Barbour gets bill that eases truth in sentencing

Daily Journal Jackson Bureau

JACKSON – The state Senate, with limited opposition Thursday, sent the governor legislation that would ease Mississippi's truth in sentencing law and allow nonviolent offenders earlier parole.

The state's law, which has been described as one of the toughest in the country, kept coming up for discussion this session. Earlier, the bill was debated intensely by both the House and Senate. But on Thursday, the 52-member Senate, with only three dissenting votes, concurred with changes the House had made to the bill and sent it to Gov. Haley Barbour for his signature or veto.

The bill would exempt nonviolent offenders from the truth in sentencing law. Under Mississippi's truth in sentencing law, all people convicted of a felony are required to serve 85 percent of their sentence before being eligible for parole.

The legislation to ease that requirement for nonviolent offenders has passed the House in previous sessions – only to die later in the process. Supporters of the legislation say Mississippi is one of only a few states to place nonviolent offenders under the truth in sentencing law.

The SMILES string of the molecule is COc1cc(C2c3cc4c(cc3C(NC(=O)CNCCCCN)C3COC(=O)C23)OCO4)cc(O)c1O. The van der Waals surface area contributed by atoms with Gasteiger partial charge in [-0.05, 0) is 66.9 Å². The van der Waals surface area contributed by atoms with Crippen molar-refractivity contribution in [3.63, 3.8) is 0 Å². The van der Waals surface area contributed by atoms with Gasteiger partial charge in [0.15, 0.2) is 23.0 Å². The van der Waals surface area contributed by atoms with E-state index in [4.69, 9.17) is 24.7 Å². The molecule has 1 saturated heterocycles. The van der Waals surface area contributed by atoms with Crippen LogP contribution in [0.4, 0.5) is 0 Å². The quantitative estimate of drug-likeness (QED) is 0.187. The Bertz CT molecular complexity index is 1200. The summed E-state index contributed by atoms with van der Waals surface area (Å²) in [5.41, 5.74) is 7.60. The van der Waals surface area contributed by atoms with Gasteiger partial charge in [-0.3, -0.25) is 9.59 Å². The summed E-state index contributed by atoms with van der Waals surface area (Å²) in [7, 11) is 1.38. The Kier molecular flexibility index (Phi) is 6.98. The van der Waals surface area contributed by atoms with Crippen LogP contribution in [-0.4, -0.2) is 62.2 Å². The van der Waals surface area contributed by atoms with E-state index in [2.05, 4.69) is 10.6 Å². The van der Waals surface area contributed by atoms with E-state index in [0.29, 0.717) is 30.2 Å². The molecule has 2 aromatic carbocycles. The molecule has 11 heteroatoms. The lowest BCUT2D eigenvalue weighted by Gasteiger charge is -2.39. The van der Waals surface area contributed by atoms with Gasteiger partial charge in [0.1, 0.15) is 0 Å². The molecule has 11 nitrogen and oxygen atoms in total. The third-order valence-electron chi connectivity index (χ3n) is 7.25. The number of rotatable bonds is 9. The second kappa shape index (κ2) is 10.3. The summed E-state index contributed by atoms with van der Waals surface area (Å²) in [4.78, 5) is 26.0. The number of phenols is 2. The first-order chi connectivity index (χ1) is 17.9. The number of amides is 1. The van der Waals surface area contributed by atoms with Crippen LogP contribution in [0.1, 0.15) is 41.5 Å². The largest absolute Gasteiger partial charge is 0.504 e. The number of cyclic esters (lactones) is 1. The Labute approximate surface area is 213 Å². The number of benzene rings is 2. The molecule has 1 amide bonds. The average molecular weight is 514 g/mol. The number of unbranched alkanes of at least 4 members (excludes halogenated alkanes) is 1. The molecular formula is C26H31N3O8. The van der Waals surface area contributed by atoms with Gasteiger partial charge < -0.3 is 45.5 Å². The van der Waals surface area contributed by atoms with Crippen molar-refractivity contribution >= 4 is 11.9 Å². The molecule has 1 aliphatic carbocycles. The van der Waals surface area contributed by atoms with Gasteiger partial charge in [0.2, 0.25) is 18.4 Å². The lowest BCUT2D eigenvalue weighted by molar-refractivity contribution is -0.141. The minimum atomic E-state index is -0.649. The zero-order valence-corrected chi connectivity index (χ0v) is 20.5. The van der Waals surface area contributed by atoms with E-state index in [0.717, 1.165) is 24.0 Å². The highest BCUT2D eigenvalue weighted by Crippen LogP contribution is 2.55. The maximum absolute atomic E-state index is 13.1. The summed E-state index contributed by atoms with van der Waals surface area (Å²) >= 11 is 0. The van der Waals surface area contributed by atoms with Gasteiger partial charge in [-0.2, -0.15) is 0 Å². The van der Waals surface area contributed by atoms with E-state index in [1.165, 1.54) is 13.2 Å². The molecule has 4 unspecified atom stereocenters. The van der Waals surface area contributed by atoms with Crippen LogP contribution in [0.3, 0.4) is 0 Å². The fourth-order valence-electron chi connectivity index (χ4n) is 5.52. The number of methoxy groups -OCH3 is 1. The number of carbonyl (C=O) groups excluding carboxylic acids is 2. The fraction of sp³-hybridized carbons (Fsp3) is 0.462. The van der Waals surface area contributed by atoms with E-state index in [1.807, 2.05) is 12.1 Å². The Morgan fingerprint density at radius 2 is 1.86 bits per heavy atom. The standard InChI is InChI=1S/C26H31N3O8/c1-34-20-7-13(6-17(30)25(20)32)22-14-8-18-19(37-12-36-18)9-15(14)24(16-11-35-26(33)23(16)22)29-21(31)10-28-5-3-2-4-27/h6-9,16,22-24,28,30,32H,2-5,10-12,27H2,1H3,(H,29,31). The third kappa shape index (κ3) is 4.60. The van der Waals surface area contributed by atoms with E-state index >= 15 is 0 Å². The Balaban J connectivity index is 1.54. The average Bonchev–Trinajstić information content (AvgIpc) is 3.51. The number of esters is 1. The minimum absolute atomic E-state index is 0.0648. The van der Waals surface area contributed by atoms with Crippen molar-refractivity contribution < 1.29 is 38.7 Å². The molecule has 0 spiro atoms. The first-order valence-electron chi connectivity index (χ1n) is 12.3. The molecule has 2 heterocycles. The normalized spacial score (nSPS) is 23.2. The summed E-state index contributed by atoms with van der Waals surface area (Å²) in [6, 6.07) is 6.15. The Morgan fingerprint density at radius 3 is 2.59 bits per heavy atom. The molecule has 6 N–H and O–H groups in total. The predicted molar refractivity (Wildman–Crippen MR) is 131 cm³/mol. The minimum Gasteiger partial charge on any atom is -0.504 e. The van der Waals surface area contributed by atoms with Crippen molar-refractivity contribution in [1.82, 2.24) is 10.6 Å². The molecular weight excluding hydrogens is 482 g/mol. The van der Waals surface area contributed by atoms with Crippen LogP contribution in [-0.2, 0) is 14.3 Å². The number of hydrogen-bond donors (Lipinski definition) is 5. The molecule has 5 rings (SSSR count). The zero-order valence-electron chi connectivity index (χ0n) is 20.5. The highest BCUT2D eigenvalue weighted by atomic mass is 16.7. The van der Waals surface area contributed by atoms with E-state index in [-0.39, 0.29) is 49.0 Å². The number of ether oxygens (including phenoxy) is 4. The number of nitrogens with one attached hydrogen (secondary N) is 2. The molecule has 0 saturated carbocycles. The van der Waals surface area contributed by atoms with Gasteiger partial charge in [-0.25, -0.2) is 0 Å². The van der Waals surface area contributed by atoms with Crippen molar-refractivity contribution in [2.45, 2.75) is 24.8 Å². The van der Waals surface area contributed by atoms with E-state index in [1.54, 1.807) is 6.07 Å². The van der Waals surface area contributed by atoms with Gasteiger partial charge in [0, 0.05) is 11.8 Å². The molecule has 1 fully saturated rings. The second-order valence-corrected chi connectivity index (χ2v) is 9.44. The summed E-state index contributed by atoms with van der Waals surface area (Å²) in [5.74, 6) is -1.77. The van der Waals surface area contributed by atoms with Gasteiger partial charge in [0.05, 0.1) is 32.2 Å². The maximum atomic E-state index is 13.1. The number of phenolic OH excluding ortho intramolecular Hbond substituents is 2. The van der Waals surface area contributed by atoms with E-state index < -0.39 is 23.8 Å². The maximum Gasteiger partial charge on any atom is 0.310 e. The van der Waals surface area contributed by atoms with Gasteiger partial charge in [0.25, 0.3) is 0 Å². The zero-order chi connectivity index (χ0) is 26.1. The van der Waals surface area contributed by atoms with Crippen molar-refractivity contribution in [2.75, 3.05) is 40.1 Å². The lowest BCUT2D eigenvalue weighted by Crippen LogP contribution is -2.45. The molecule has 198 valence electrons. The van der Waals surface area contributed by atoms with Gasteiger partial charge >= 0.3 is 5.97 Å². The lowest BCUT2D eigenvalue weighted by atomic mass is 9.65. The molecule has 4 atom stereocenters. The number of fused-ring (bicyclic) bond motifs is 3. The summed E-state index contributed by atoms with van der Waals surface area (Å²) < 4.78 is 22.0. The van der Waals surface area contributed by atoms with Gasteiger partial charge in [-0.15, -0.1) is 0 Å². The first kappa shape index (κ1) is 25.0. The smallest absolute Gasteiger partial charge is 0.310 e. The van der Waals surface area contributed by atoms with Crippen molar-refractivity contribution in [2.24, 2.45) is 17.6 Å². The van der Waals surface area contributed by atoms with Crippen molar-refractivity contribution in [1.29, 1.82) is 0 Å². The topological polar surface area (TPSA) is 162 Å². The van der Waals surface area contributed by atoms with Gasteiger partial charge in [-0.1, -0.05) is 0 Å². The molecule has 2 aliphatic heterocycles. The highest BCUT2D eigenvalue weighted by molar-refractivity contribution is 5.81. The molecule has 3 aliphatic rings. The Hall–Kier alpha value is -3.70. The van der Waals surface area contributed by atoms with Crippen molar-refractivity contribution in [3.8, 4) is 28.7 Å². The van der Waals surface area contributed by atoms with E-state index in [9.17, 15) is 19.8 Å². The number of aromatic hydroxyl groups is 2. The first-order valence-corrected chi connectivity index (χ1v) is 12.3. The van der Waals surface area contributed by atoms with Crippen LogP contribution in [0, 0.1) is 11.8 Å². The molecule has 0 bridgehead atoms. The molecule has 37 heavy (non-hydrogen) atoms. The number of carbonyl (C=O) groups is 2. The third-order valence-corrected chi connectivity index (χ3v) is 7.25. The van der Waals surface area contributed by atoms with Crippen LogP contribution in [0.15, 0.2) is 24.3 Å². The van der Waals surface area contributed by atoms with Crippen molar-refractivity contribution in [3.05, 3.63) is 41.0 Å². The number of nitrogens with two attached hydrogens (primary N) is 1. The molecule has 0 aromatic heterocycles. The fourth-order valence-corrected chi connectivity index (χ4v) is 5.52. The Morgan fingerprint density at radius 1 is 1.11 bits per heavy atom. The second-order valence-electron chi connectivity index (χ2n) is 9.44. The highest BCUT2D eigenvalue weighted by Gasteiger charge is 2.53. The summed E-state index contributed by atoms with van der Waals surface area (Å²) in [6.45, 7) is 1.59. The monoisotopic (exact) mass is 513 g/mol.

The bill would allow nonviolent offenders, such as those convicted of burglary and embezzlement, and some drug dealers, to be eligible for parole after serving 15 percent of their sentence.

“The bill does not turn anybody loose,” said House Corrections Committee Chairman Bennett Malone, D-Carthage. “It allows the Parole Board to consider them if they have done well in prison.”

In earlier intense debate, Rep. Alex Monsour, R-Vicksburg, said, “We don't need to let them out. I am not going to go back to Vicksburg and say I let out drug dealers who are killing the kids.”

Malone said he has heard cases of young people getting long prison sentences for relatively minor offenses and having their lives ruined. He said after a person stays in prison for so long he or she is likely “to be institutionalized and become a burden to society.” While a person serving a short sentence might have time to change his or her life upon release.

Plus, he said Mississippi had the second highest percentage of its population in prison. He said housing all the inmates was causing havoc with the state budget. He said the state prison population is growing by 1,000 per year.

During earlier debate on the legislation, opponents of the bill said judges are giving sentences based on the fact that they know people are required to serve 85 percent of that sentence. They said the sentences are fair.

Rep. Mark Formby, R-Picayune, said people are willing to pay to ensure criminals are punished.

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